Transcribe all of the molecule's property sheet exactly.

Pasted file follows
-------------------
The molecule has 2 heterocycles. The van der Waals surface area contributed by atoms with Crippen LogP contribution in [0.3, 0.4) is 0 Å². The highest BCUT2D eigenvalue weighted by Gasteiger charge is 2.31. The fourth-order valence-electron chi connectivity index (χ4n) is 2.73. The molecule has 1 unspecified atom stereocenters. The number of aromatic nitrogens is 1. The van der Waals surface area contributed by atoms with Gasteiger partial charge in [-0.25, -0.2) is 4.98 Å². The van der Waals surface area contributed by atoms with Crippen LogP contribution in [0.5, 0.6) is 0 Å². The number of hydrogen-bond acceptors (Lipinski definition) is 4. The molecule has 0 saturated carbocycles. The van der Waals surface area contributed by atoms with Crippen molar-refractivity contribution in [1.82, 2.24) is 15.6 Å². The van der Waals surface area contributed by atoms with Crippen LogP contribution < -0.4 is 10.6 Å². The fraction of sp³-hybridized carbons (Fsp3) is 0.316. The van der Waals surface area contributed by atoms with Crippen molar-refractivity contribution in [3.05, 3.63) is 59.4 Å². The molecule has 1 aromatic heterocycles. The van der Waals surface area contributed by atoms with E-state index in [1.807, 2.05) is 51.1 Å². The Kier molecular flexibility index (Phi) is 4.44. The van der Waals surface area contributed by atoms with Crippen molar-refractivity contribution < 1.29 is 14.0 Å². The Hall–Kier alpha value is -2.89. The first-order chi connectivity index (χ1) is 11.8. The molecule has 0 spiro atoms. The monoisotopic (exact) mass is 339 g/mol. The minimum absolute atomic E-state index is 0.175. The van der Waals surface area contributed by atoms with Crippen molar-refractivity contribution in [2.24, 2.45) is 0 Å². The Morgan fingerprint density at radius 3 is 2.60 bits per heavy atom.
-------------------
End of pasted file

The molecule has 2 heterocycles. The van der Waals surface area contributed by atoms with Crippen LogP contribution in [0.3, 0.4) is 0 Å². The highest BCUT2D eigenvalue weighted by Gasteiger charge is 2.31. The fourth-order valence-electron chi connectivity index (χ4n) is 2.73. The molecule has 1 unspecified atom stereocenters. The number of aromatic nitrogens is 1. The van der Waals surface area contributed by atoms with Gasteiger partial charge in [-0.25, -0.2) is 4.98 Å². The van der Waals surface area contributed by atoms with Crippen LogP contribution in [0.5, 0.6) is 0 Å². The number of hydrogen-bond acceptors (Lipinski definition) is 4. The molecule has 0 saturated carbocycles. The van der Waals surface area contributed by atoms with Crippen molar-refractivity contribution in [1.82, 2.24) is 15.6 Å². The van der Waals surface area contributed by atoms with Crippen LogP contribution < -0.4 is 10.6 Å². The fraction of sp³-hybridized carbons (Fsp3) is 0.316. The van der Waals surface area contributed by atoms with Crippen molar-refractivity contribution in [3.05, 3.63) is 59.4 Å². The molecule has 1 aromatic heterocycles. The van der Waals surface area contributed by atoms with E-state index in [1.807, 2.05) is 51.1 Å². The Kier molecular flexibility index (Phi) is 4.44. The van der Waals surface area contributed by atoms with Crippen molar-refractivity contribution < 1.29 is 14.0 Å². The Hall–Kier alpha value is -2.89. The first-order chi connectivity index (χ1) is 11.8. The molecule has 0 spiro atoms. The monoisotopic (exact) mass is 339 g/mol. The minimum absolute atomic E-state index is 0.175. The van der Waals surface area contributed by atoms with Crippen molar-refractivity contribution in [2.24, 2.45) is 0 Å². The Morgan fingerprint density at radius 3 is 2.60 bits per heavy atom.